Story and photos by Darl DeVault
Seniors either retirement privileged or close to that status face an important question around the world as we now see the importance of aging in place brought on by COVID-19-driven orders to shelter in place.
The question for those trying to add to the quality of life they have built for themselves throughout their decades of hard work and life experience is do they allow themselves to become dependent?
Seniors have grown up in an age of independence, of individual rights for those pulling for the greater good.
We have recently heard many directives from the U.S. Centers for Disease Control and Prevention during this COVID-19 Global Pandemic. The CDC says during a COVID-19 outbreak in your community, stay home as much as possible to further reduce your risk of being exposed.
Perhaps for seniors the CDC’s definition of aging in place “the ability to live in one’s own home and community safely, independently, and comfortably, regardless of age, income, or ability level” should define their future.
A member of the American Association of Nurse Practitioners, Kara De La Pena, who owns a metro urgent care mobile practice, is advising her patients to make changes to their home to compensate for their disabilities. This allows them to age in place.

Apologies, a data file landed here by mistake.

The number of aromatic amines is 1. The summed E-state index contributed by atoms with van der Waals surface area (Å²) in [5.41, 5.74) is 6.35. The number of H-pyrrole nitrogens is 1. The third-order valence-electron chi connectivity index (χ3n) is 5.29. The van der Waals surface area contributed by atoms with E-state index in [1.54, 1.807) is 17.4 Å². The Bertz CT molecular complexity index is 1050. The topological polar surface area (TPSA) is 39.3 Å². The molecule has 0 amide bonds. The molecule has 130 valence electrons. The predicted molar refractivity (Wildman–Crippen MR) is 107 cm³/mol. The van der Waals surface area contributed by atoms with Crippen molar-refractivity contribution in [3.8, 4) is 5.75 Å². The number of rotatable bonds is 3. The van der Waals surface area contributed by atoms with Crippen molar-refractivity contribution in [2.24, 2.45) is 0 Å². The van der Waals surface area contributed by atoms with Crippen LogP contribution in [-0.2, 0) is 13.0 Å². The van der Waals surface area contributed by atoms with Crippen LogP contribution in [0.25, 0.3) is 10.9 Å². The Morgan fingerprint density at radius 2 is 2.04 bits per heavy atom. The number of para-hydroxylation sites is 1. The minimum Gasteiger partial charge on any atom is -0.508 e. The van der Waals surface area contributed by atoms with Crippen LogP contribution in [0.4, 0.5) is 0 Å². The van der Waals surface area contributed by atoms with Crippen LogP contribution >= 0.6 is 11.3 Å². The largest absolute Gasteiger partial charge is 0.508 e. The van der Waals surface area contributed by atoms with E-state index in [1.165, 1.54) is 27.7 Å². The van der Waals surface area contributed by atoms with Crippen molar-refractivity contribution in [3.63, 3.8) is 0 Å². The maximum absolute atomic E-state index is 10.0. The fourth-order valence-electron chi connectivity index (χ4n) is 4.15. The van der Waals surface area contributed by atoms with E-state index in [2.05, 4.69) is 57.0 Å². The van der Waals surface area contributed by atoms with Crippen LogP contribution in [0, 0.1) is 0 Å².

And yet many healthy, disability-free seniors have chosen to amass in retirement communities. With 15 years of delivering medical services, De La Pena has seen a downside to this choice recently while delivering urgent care to her patient’s home.
“The number of patients with serious complications I have seen recently during this pandemic is astounding—often times requiring careful consideration of sending them to a higher level of care or leaving them to manage their symptoms,” said De La Pena, an advanced practice registered nurse whose practice is based on making house calls.
Her certifications in advanced cardiac life support, basic life support, and pediatric advanced life support allow her to fully evaluate her senior patient’s situations. De La Pena has been adding aging in place expertise to her delivery of medical health care as the owner of NP 2 Go.
She says although centers that cater to disability free seniors have a great array of services and amenities, they also come with a serious medical restriction.
Those places are only as medically secure in a pathogen pandemic as the least informed and observant of warnings of social distancing among that population.
While these retirement communities tout wonderful food, convenience, comfortable-bus special excursions to cultural events they fall short in medical privacy. Someone trying to self quarantine cannot prevent other seniors from ignoring the scientifically established demand to stay in their area during a pandemic.
It is not physically possible for self-quarantining seniors to live in a totally private area in a retirement community. Even the milder restriction of shelter in place is impossible when others can insist on inflicting their social visits.
Sharing beautiful common areas can be a minus, just as the pressure to attend a variety of planned activities can short circuit the best intentions to be safe. Some residents may not be able to resist the temptation to socialize with friends and neighbors every day.
Seniors trying to do the right thing in a pandemic are at the mercy of those people who have the least ability to understand science. Some people do not understand the gravity of the situation, or exercise social inhibitions in a time of emergency.